Countries with underdeveloped financial systems generally have shallow capital markets; that is, the domestic bond and equity markets are generally not big or active enough to offer a lot of liquidity, and only the largest firms can raise domestic financing for their operations. Such immature and illiquid capital markets not only raise the cost of financing, but they also tend to be poor at channeling resources from savers to good investment opportunities. Many times, lending just goes to the largest firms with the most established relationships with banks, and small productive firms are often unable to get the financing they need.
An important function of financial markets is to pool and distribute risk. Examples in developed countries are numerous. Many people hold insurance policies to protect themselves against the possibility of losses from events such as fires, floods, earthquakes, disease, and premature death. They also save from current earnings for retirement in diversified portfolios, which may ensure their future income in case their current employer is not able to fulfill pension obligations. They borrow to purchase a house, smoothing out living costs due to changes in rents. Firms use sophisticated financial instruments to smooth their cash flows.
All of these financial instruments generally exist because they can be enforced by all parties: insurance companies have to pay in case of a covered adverse outcome, and mortgage lenders can repossess a house in case a borrower defaults on his obligations. Furthermore, deep and liquid financial markets support the use of sophisticated financial instruments. In countries with underdeveloped financial systems, many of these instruments are not offered, and thus people there face more risks that they cannot diversify.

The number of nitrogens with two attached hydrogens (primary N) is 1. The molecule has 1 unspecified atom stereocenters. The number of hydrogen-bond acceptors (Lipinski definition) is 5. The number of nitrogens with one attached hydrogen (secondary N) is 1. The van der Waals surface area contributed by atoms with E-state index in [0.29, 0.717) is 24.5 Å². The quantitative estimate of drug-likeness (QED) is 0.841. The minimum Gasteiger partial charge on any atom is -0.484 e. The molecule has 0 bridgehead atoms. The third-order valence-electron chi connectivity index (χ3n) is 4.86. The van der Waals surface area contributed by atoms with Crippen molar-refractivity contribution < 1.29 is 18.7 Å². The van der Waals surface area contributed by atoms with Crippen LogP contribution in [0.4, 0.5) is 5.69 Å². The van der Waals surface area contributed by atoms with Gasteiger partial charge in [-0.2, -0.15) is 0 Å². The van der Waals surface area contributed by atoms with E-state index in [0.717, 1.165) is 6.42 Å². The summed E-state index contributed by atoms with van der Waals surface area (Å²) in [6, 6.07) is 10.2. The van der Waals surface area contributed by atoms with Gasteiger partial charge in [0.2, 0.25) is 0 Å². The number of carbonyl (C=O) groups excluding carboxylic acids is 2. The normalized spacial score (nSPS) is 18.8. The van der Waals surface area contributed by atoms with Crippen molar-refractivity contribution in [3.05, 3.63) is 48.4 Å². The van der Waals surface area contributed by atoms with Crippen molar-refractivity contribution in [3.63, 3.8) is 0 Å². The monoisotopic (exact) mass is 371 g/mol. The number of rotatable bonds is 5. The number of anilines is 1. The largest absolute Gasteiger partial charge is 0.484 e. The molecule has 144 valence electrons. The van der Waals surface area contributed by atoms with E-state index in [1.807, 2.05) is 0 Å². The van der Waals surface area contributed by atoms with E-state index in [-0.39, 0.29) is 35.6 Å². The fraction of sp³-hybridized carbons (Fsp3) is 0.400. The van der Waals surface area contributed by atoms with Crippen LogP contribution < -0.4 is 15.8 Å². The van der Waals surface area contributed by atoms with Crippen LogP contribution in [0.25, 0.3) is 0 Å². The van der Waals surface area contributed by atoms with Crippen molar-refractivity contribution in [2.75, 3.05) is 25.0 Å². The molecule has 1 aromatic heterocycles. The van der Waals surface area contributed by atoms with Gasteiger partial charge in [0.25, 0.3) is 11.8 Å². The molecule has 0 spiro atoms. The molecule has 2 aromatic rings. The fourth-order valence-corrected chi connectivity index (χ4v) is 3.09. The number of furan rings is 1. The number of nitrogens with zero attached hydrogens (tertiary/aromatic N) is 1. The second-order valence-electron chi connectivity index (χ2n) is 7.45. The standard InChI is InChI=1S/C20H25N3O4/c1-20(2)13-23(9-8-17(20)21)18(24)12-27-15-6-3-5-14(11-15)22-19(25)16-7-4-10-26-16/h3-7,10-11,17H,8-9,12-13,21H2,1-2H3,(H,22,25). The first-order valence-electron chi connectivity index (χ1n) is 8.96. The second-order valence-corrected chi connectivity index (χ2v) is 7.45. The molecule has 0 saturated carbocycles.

Economic theory holds that people will tend to oversave when faced with uncertainty about future income and little access to financial instruments that allow them to diversify risks. These extra savings are termed “precautionary savings.” Mendoza, Quadrini, and Ríos-Rull (2007) formulate a simple two-country model in which one country (the developed country) has stronger financial contract enforcement and thus has wider access to insurance vehicles than the other (the developing country). If the two countries are precluded from trading in international capital markets, the country with weaker contract enforcement has a larger amount of precautionary savings than the other. The large supply of these savings tends to depress the developing country’s interest rate relative to the developed economy. When the two economies are allowed to trade in international capital markets, the interest rates will tend to equalize, and the developing country will lend to the developed country. This simple model can generate a current account deficit for the developed country. The developed country’s net liabilities grow to over 40% of its output, even larger than what we have observed in the United States.
The cases of Mexico during the peso crisis in 1994 and South Korea during the Asian financial crises of 1997 illustrate that precautionary savings can also play a role in developing countries with relatively more developed financial systems. These countries were hit by large external shocks and could not use international capital markets to smooth out their risks because of poor domestic contract enforcement. Durdu, Mendoza, and Terrones (2007) use another economic model to show that emerging markets that face large external shocks have an incentive to hold a large amount of reserves for precautionary saving as a “war chest” to use in the event of future crises, even when its people and firms can smooth out purely domestic income fluctuations.